Prayer to an Unchanging God

If you aren’t familiar with the properties of God, perhaps the strangest, to us, is that God is unchanging. It follows necessarily from the fact that God is simple, that is, he is not composed of separable parts that are capable of existing independently. That follows from the fact that God is necessary, unlike us, who are contingent. Since God is necessary, he cannot be composed of things which are not necessarily together. And since God is necessary, he cannot change, because change means some part coming into being or ceasing to be. Since God is necessary (and has no contingent parts), there is no part of him which is capable of not existing. So far, OK, but how, then, does prayer work if God doesn’t change. What does prayer do?

It’s easy enough if you only consider our side of prayer, that is, how prayer changes us. But that’s not all prayer does. Prayer can change the world. We can pray for good things to happen, and God can answer our prayers with good things, if often (having to take everyone’s good into account) in ways so complex we don’t understand them until much later if at all. Or we can get immediate answers to our prayers, as in the case of miracles. How can that possibly work if God is unchangeable?

I think that it will be easier to give the answer if we first look at the fact that we creatures are able to interact with each other. C.S. Lewis mentioned, addressing the question, “since God knows what’s best, how can it make sense to ask him for anything?” He pointed out that the same problem applies to umbrellas. Surely God knows whether we should be wet, so why give him our opinion on the subject by opening our umbrella?

The answer to that question is that God has given it to us to take part in designing creation. This is part of a general plan of delegation which God seems to have. For a great many things, instead of doing things directly God gives it to us to do his work for him. He could feed the hungry man himself, but he gives it to us to be his feeding of the hungry man by us giving the hungry man food. You can see this in the analogy of the parent who gives his child a present to give to someone else; the parent could have given the present directly but the parent is incorporating the child into the parent’s act of generosity. Unsurprisingly, God does a far more complete job of it than human parents do. This is part of why people can ignore God; they see only the action of the people incorporated into God’s generosity and ignore the rest.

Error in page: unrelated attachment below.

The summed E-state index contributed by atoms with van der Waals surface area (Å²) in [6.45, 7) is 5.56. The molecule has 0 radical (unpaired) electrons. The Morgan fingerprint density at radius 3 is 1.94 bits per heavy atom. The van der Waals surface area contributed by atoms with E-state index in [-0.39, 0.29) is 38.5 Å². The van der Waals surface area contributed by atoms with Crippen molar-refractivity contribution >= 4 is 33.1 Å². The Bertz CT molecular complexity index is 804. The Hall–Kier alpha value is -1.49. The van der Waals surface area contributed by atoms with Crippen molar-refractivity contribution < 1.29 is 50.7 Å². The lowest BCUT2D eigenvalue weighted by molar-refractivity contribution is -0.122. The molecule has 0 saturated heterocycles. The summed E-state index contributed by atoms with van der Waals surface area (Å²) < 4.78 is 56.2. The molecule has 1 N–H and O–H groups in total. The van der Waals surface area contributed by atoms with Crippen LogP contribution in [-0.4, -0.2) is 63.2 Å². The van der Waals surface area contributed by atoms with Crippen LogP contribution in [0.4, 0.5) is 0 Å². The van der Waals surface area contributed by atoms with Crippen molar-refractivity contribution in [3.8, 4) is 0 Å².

When God gives us these things by way of delegation, what happens is that we end up acting sort of like a lens to the sunlight. From our perspective, we don’t change the sun, but we do change how the sunlight affects earthly objects. By holding our hands up we make a shadow, but holding up a lens we concentrate the light on a place, with a prism we break the light into distinct pieces and make a rainbow. Real life is vastly more complex than just lensing the sun, but it works as a metaphor to show us how you can change the effect of the sun without changing the sun itself.

Prayer is the same basic thing, except we can’t directly observe it. By prayer we interact with God such that we change not God, but how his unchanging love for creation is expressed in creation itself. Prayer is like holding up a magnifying glass in front of the sun, shaping where the light goes without doing anything to the sun.

The Lessons of Beetles

I once heard a story which I have dearly loved ever since. It was originally told as a joke, I believe, but I think it actually captures an important theological insight: